City council, Apr. 15, 2013



Next week will be busy, with a Monday night, May 6, city council meeting on homelessness in Albany, which will focus on the Bulb. Then on Wednesday, May 8, Planning and Zoning will have a study session on the new supermarket plans for the UC mixed-use project. The new supermarket will a Sprouts Farmers Market, sort of a cross between Whole Foods and Trader Joes. I visited their Walnut Creek store today, it seems like a good fit for us. Here are some short notes about the last city council meeting.


 The April 15 meeting started with a special report form Ray Chan, the city’s public works director, about the state of the city’s infrastructure. I’ve been looking around the city’s website for a copy, but I can’t find the presentation. I’ll keep looking. For now you can review Caryl O’Keefe’s write up on the Patch, which generated lots of comments (here). 

 Chan’s presentation was very clearand very disturbing. I checked-in with city staff, and our infrastructure is actually in better shape than it was five years ago. But keeping infrastructure up to date is like trying swim upstream—it takes a lot of continuous effort just to stay in the same place. How much further up steam we can hope to get will emerge during our budget process over the next few months.


 We did successfully negotiate a new contract with the Albany Police Officer’s Association (APOA). We accepted the negotiator’s recommendations, as did APOA. I think the agreement is fair and reasonable in the situation.

 It was important to get salaries closer to parity with other local police departments and with our own fire department. Because Albany is small department, our officers are more broadly trained and have a better feeling for the community than in many larger towns, and I think that makes our officers attractive to our neighbors. So unless we want to see our police department become a AA farm team for surrounding communities, we have to pay competitive wages. Staff report (here).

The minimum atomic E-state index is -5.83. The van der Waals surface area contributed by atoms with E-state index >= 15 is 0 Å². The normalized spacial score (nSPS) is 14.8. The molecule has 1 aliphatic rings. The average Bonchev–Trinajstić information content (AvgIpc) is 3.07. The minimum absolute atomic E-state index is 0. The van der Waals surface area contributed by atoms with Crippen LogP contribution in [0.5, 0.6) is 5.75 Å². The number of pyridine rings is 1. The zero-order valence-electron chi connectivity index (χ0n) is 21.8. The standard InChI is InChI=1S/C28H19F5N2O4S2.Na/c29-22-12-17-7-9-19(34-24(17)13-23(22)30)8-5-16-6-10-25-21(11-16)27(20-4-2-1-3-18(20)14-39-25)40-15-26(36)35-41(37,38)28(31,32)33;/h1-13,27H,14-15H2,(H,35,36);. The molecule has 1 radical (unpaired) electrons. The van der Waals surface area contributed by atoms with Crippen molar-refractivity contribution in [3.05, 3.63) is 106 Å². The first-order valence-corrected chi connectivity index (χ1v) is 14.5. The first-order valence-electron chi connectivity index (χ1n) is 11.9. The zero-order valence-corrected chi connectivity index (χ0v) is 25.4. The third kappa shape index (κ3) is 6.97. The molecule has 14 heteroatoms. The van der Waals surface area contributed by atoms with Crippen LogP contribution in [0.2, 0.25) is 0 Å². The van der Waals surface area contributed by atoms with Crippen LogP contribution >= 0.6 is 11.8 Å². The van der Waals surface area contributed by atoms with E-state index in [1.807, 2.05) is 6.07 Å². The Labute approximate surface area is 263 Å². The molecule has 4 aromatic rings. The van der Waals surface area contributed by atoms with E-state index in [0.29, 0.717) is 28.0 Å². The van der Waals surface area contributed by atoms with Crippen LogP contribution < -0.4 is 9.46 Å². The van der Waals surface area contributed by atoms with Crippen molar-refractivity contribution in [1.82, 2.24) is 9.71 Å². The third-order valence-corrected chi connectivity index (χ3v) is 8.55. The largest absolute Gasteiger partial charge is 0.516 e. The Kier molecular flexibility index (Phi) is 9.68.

With help from James Boito, our fire captain, and Ed Tubbs, our fire chief, our fire department successfully applied for grants from FEMA’s Assistance to Firefighters Grant Program for the purchase of an ambulance, and the joint purchase (with Piedmont) of self contained breathing apparatus. Grants have been awarded in the amount of $135,938 for the ambulance and in the amount of $136,802 for the SCBAs. Yikes! Real money. Thanks guys!


The city has successfully negotiated to purchase the 31,000 square-foot Western Forge and Flange property at 540 Cleveland Ave. The plan is to make this our new maintenance center. We currently lease the property next door, and the rent is very high.

 Note that our maintenance center had been slated to move to the SW corner Pierce St. park property. But modifying the grade of the steeply sloping land proved to be too expensive, so the city jumped when the 540 Cleveland property became available. The SW corner of the Pierce St. project is now up for grabs, and will be developed as phase 5 of the project. Staff report (here). 


The big issue at the April 15 meeting was state Assembly Bill 162, a stinker of a bill that would have severely limited the ability of local governments to control upgrades and collocations of cell sites. The bill would have cut the FCC’s (Federal Communication Commission) 90-day “shot clock” to 45 days, which we heard from staff was unworkable. The council agreed to send a letter to the legislature, a letter that was similar one circulated by the League of California Cities.

 It looks like the bill has already been effectively killed for this legislative session, although the 45-day shot clock provision had already been revised back to the 90-day federal standard. The bill was early in the sausage-making process, so it was best not got too worked up about it. Lots of bills at this stage don’t survive. For more drama, see (here).

At the federal level, President Obama has nominated the former head of CTIA (a.k.a. the Cellular Telephone Industry Association) to be the head of FCC. That sure sends a signal (here).

 The FCC is growing concerned about the transition from broadcasting to broadband. That includes reallocating frequencies from TV to cellular phone companies for building out LTE service (and whatever else comes after that). I suspect the FCC will also start asserting more authority over state and local governments on these issues. Remember where you heard it first…